what the economically optimal size of government spending on such research would be. The
absolute level of inflation-adjusted government spending on basic research has increased from
about $1.4 billion in 1953 to about $39 billion in 2004. The intensity of government-funded basic
research, however, has fallen, decreasing from about 0.7% of GDP in 1953 to about 0.2% of GDP
in 2004. International evidence has shown that there is a positive correlation of the intensity of
government-funded basic research and economic growth. Nevertheless, the understanding of
linkage between basic research and economic growth is not well specified, making it difficult to
predict the precise pay-off in economic growth from a given increase in spending on basic
research. This, in turn, makes it difficult to say what the optimal level of such spending should be.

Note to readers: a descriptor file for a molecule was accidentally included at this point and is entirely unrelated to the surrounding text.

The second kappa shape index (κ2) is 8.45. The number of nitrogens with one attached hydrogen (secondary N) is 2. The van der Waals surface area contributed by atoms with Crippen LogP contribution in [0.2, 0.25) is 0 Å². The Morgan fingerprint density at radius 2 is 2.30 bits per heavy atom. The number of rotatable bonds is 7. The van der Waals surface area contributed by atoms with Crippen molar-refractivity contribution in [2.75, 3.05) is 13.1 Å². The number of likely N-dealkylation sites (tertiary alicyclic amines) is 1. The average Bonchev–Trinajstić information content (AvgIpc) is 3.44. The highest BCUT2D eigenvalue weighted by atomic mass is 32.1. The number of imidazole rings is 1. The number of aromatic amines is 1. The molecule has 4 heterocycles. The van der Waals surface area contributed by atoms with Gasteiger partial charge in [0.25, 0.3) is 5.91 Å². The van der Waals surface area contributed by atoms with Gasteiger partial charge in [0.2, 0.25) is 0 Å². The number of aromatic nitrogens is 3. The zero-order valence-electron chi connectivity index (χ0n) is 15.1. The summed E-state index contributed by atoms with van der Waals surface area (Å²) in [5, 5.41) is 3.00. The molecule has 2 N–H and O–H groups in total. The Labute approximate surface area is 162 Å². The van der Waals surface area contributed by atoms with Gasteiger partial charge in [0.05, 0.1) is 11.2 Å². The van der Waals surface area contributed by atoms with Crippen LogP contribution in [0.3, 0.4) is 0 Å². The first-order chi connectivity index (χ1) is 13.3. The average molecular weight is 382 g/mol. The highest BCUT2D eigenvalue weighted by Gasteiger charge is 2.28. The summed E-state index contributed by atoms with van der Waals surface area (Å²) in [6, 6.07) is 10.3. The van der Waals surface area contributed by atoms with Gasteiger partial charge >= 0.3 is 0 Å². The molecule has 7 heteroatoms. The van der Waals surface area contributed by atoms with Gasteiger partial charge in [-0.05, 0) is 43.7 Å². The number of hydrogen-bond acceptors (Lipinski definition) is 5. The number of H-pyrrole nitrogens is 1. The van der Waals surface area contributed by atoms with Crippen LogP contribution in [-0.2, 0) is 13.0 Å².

A second policy issue with government-funded basic research is the mix of that funding across
areas of scientific inquiry. The share of government research spending in health-related areas has
risen steadily for the last 30 years and has increased dramatically over the last 10 years. Funding
for life-sciences now accounts for 60% of the government’s basic research expenditures. In
39 See CRS Report RL31181, Research and Experimentation Tax Credit: Current Status and Selected Issues for
Congress, by Gary Guenther.
40 For an overview of current federal programs supporting R&D, see CRS Issue Brief IB10088, Federal Research and
Development: Budgeting and Priority-Setting Issues, by Genevieve Knezo.
contrast, inflation-adjusted funding for basic research in the physical sciences has not risen over
the last 30 years and accounts for only 10% of the government’s budget for basic research. Some
argue that this disparity in funding is inconsistent with the often interdisciplinary nature of major
innovations and is a movement away from the balanced basic research portfolio that is most
likely to yield the maximum long-run return. This argument is not that research funds should be
reallocated away from health areas, but rather that there should be a more balanced increase
across all areas of basic research.
Labor market disruptions are not new problems, and most advanced industrial economies have